Driving in Boston

I grew up in Topeka, Kansas, which, both figuratively and literally, is many miles from Boston. I thought that moving from a place like Kansas to a big city would be overwhelming, but I am here to tell any prospective students worried about the transition that Boston could not be a more welcome change of pace.  After a three day drive with all my belongings and a cat in my tiny car, I entered Boston around rush hour and thought I was probably in well over my head. Things move quickly here, but even I (coming from the land of meandering) assimilate to the pace quicker than one might think. I’ve noticed that even my GPS is challenged from time to time-often acting as shocked as I am at the inconceivable time it can take to get to Target on a Tuesday night. However, it is truly just a way of life that, I believe, people here have come to live with. Certainly, it was shocking at first, but I have come to enjoy my extended travel times and find that I am operating much more efficiently than I was in Kansas, where there was no need to plan your day around transportation. 

Topeka is primarily know for two things: the infamous Westboro Baptist Church and it’s nearness (yes, just the nearness) to the World’s Largest Ball of Twine. Boston, on the other hand, has a few more talking points, not to mention it’s size is significantly superior. When I moved here, I chose to seek out housing in a Boston suberb, Newton, MA, and have noticed that many of my classmates chose to do the same. The suberbs of Boston are easily accessible and typically have easy access to public transportation if you want to access Boston.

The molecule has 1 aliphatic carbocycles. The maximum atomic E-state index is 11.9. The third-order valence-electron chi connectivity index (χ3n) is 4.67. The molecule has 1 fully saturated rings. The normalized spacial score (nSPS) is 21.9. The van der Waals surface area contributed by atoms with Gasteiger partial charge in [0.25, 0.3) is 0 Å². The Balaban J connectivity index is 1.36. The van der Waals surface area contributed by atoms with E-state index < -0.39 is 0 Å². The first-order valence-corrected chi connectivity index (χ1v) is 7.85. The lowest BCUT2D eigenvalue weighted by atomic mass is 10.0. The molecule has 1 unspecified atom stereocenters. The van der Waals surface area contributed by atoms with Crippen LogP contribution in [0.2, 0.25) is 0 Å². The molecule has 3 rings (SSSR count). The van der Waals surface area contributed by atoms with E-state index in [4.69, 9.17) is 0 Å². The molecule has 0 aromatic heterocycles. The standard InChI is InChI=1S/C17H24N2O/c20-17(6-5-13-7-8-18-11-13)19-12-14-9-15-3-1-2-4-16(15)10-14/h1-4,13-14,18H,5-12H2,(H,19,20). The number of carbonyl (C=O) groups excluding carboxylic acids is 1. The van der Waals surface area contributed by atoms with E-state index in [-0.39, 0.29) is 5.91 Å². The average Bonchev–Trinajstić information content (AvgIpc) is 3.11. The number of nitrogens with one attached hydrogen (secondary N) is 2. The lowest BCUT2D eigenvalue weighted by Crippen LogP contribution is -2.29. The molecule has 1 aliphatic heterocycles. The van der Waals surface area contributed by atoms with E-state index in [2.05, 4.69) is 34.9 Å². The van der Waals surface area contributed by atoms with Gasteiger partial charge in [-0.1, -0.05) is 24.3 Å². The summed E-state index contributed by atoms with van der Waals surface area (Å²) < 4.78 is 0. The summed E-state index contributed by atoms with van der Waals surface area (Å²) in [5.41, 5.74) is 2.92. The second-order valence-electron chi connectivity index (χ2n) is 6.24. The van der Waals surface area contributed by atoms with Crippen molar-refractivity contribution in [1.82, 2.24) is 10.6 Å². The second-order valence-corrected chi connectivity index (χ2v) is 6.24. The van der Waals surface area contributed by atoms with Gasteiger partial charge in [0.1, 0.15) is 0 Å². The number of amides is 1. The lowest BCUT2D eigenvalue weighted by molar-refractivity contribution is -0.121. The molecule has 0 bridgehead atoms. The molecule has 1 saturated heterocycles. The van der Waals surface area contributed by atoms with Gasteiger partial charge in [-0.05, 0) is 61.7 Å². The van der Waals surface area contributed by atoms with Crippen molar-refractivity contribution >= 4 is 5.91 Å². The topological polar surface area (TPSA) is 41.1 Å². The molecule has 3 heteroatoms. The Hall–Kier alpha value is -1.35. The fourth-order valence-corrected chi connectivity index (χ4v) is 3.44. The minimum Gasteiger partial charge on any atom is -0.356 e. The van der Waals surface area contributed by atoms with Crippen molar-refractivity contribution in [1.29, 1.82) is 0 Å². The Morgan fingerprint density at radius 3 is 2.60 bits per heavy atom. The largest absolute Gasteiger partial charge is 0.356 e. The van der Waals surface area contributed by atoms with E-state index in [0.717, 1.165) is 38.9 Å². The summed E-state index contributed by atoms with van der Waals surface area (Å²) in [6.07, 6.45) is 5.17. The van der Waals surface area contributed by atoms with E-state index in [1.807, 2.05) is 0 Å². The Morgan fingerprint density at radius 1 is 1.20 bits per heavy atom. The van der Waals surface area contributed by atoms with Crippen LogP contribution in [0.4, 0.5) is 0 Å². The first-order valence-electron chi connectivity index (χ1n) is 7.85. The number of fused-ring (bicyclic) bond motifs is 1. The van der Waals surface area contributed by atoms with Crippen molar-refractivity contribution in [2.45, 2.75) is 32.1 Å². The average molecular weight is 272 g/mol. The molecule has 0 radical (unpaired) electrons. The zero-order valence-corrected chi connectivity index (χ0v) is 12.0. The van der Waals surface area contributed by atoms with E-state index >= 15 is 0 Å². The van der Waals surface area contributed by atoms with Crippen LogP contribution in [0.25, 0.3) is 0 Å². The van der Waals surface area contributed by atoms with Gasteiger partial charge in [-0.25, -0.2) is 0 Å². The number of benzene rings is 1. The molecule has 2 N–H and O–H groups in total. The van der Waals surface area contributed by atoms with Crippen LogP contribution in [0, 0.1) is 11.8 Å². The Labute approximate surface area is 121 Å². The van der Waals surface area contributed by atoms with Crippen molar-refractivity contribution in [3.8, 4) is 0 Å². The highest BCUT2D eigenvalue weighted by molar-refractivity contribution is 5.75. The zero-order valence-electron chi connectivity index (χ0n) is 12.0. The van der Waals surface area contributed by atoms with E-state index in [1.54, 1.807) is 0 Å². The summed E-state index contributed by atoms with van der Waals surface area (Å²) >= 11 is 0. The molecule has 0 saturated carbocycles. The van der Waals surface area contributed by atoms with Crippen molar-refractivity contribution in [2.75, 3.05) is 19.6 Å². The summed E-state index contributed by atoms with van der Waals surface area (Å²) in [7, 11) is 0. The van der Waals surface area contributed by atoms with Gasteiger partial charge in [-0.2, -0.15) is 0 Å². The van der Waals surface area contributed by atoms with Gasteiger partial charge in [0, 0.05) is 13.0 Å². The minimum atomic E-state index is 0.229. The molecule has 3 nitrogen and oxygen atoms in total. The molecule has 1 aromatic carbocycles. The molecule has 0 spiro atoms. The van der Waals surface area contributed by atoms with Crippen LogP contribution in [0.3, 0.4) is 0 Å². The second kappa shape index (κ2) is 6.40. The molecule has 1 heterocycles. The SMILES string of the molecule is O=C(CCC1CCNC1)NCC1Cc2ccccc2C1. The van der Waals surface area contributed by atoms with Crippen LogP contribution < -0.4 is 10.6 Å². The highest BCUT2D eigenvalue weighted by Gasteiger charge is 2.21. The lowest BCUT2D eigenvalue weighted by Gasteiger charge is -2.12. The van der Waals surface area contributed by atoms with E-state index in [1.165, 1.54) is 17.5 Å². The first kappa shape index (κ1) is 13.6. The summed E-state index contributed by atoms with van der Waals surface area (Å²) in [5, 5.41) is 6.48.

My commute from my home or school to my practicum site is a long one. I am working two days a week in Lowell, a town about 30 miles north, and to travel there in the morning can easily take an hour and a half. I had been warned by older MSPP students that the commute to a distant site can really hinder your personal time, but for some reason, 30 miles did not seem particularly distant to me a year ago. Today, as I drive 20 miles per hour on the interstate, I can see where these students were coming from, but it still is not completely unsettling. I have come starting trying to turn my “commuting time” into an opportunity for self-care by listening to books on CD or catching up with friends on the phone. While it is only October, I have come to sort of look forward to this time where I can (actuall, must) unplug myself from thinking about homework or readings for school.

Clearly, driving is one of countless major differences that represent the changes in my lifestyle now as opposed to a year ago. I hope to be able to discuss more of them as they become more salient as the school year progresses!

About kgottschmspp

Hi! My name is Kiley. I grew up in Kansas, and attended Hendrix College in Arkansas where I received my B.A. in psychology a year ago. Hoping to arrive at a clearer understanding of the direction I wanted my life to take, I took a year off after graduating to explore some areas of interest. I ultimately decided that a doctorate degree in psychology would fit the bill. MSPP was a big hit from the very beginning of my search for the right program, and my great expectations have only been exceeded since starting classes. I have just moved to the Boston area to begin working on my Psy.D. in clinical psychology. Moving here has been a big transition from the midwest, but so far I it is going great! I am living in Newton with my cat, and spending two days a week in Lowell at my practicum site-an adult partial-hospitalization program. When I'm not studying or at my site, I spend most of my spare time exploring Boston and adjusting to "city living". I also try to make time to write, meditate, and hone my skills on the cooking front (a major work in progress). Thanks for reading my blog!
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  2. Susie says:

    Love your blogs Kiley! Keep on exploring so that you can take us to all the hot spots Boston has to offer! I’m so happy you’re content with your surroundings and your school choice.
    Love You!
    Anut ( I mean “Aunt”. There’s probably some deep pychological reason I typo’d that) Susie

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